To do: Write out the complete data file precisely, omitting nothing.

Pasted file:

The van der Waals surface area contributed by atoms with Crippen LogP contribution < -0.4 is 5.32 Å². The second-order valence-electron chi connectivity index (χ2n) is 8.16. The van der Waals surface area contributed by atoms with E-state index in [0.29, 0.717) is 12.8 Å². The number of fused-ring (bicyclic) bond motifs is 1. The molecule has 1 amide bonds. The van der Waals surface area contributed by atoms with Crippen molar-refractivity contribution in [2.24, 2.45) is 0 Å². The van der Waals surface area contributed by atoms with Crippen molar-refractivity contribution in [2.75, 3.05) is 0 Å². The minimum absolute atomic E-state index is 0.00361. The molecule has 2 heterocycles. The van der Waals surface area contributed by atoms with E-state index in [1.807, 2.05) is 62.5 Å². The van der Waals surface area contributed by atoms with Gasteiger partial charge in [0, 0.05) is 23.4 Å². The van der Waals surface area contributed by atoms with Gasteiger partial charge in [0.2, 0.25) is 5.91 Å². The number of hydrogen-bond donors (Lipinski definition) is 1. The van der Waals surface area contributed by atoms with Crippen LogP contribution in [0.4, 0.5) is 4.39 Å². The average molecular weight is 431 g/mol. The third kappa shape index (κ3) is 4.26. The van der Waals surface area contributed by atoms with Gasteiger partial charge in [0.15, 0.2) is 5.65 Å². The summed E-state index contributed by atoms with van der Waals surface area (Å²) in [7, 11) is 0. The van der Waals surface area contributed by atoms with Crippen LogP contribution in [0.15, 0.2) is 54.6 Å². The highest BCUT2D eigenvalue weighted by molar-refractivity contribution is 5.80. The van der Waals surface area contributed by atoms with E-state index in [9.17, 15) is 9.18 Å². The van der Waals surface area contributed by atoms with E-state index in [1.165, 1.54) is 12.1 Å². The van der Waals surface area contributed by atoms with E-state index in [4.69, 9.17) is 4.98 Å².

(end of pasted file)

The van der Waals surface area contributed by atoms with Crippen LogP contribution < -0.4 is 5.32 Å². The second-order valence-electron chi connectivity index (χ2n) is 8.16. The van der Waals surface area contributed by atoms with E-state index in [0.29, 0.717) is 12.8 Å². The number of fused-ring (bicyclic) bond motifs is 1. The molecule has 1 amide bonds. The van der Waals surface area contributed by atoms with Crippen molar-refractivity contribution in [2.24, 2.45) is 0 Å². The van der Waals surface area contributed by atoms with Crippen molar-refractivity contribution in [2.75, 3.05) is 0 Å². The minimum absolute atomic E-state index is 0.00361. The molecule has 2 heterocycles. The van der Waals surface area contributed by atoms with E-state index in [1.807, 2.05) is 62.5 Å². The van der Waals surface area contributed by atoms with Gasteiger partial charge in [0, 0.05) is 23.4 Å². The van der Waals surface area contributed by atoms with Gasteiger partial charge in [0.2, 0.25) is 5.91 Å². The number of hydrogen-bond donors (Lipinski definition) is 1. The van der Waals surface area contributed by atoms with Crippen LogP contribution in [0.4, 0.5) is 4.39 Å². The average molecular weight is 431 g/mol. The third kappa shape index (κ3) is 4.26. The van der Waals surface area contributed by atoms with Gasteiger partial charge in [0.15, 0.2) is 5.65 Å². The summed E-state index contributed by atoms with van der Waals surface area (Å²) in [7, 11) is 0. The van der Waals surface area contributed by atoms with Crippen LogP contribution in [0.15, 0.2) is 54.6 Å². The highest BCUT2D eigenvalue weighted by molar-refractivity contribution is 5.80. The van der Waals surface area contributed by atoms with E-state index in [9.17, 15) is 9.18 Å². The van der Waals surface area contributed by atoms with E-state index in [1.165, 1.54) is 12.1 Å². The van der Waals surface area contributed by atoms with E-state index in [4.69, 9.17) is 4.98 Å².